Article by the Alternate Minister of Foreign Affairs, Miltiadis Varvitsiotis, in the Sunday Kathimerini (26 January 2020)
The 27th of January is Holocaust Remembrance Day, commemorating the extermination of some six million Jews by the Nazis. This year’s Holocaust Remembrance Day is especially important, as it coincides with the 75th anniversary of the liberation of Auschwitz, a place of suffering and sacrifice for 1.1 million people, including some 55,000 Greek Jews.
On my recent visit to Auschwitz, I saw the ‘signs’ of Nazi brutality, the monstrous historical footprint of atrocity. I saw how far humanity can go, and I was gripped by fear. This is why we must keep the memory of the Holocaust alive, ensuring that this black page of history is never forgotten.
Holocaust Remembrance Day is not just a historical ritual; it is a profoundly political and educational process.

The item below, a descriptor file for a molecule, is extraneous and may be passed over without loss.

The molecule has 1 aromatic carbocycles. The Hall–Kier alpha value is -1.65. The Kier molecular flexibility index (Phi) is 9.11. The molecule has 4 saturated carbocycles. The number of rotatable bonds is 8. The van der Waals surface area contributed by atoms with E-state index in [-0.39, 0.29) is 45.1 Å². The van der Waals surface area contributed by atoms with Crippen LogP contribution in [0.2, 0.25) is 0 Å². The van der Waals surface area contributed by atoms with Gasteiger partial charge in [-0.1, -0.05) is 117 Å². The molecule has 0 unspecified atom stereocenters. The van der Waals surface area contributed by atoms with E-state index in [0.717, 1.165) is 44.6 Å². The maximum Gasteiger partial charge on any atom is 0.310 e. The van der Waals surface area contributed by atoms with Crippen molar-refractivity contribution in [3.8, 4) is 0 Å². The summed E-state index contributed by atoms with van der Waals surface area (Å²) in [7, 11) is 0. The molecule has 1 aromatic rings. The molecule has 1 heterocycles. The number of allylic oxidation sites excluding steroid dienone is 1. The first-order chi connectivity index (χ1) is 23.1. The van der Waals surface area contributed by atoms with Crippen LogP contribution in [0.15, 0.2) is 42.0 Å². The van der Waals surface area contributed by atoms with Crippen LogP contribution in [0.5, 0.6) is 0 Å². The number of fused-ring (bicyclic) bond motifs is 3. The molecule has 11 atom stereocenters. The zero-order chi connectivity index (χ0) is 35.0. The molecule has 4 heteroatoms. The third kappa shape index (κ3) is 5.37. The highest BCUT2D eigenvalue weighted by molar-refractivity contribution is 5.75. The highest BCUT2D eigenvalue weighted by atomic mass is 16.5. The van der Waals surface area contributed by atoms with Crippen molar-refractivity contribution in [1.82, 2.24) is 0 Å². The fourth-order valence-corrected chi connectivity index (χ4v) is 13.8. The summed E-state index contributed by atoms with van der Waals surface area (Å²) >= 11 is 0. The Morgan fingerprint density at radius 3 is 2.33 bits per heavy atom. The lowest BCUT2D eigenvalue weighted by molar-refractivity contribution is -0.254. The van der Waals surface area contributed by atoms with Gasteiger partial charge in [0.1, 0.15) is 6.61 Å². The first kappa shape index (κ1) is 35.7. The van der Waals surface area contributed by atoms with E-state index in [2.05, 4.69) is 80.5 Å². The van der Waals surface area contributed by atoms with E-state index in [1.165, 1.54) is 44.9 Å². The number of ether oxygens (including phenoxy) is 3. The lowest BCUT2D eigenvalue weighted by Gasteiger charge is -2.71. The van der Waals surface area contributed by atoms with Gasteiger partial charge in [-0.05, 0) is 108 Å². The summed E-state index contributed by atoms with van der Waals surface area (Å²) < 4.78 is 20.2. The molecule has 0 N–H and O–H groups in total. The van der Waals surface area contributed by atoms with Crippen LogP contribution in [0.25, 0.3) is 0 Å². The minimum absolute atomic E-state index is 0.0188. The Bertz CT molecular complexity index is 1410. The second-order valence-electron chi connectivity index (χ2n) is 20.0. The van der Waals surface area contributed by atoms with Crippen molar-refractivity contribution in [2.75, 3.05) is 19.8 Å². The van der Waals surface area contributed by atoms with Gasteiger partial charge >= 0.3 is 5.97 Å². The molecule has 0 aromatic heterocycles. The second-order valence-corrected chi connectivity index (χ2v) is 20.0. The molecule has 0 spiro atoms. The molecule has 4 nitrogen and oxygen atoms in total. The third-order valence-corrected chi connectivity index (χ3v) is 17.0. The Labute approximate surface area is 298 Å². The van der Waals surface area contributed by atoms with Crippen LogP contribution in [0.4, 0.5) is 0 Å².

It is political in the sense of the ongoing battle we must fight against racism, intolerance, discrimination, intimidation, xenophobia. We must not allow the spectre of Nazism to return to the society and politics of our land. We cannot tolerate efforts to exonerate the neo-Nazi cancer of Golden Dawn.
It is educational in the sense that we must keep apathy and inertia from taking root in the world around us. There is no room for complacency. We must be vigilant.
Our country paid a heavy price in blood. It is estimated that 83-86% of Greek Jews were exterminated in the Holocaust – perhaps the highest percentage in the countries of Western Europe. This is why we must mount the greatest resistance to any attempt to deny the Holocaust. In this context, Kyriakos Mitsotakis made our country the first to adopt the relevant working definition of the International Holocaust Remembrance Alliance (IHRA), of which our country is a member.
We are sending the message that anti-Semitism is not tolerated in Greece, politically or in practice. At the same time, we are now moving beyond Greek-Israeli friendship, building a strategic partnership with the state that was the national refuge for world Jewry.
In Greece we want to keep the memory of the Holocaust alive, out of respect for the victims and as a lesson for the future. Never again!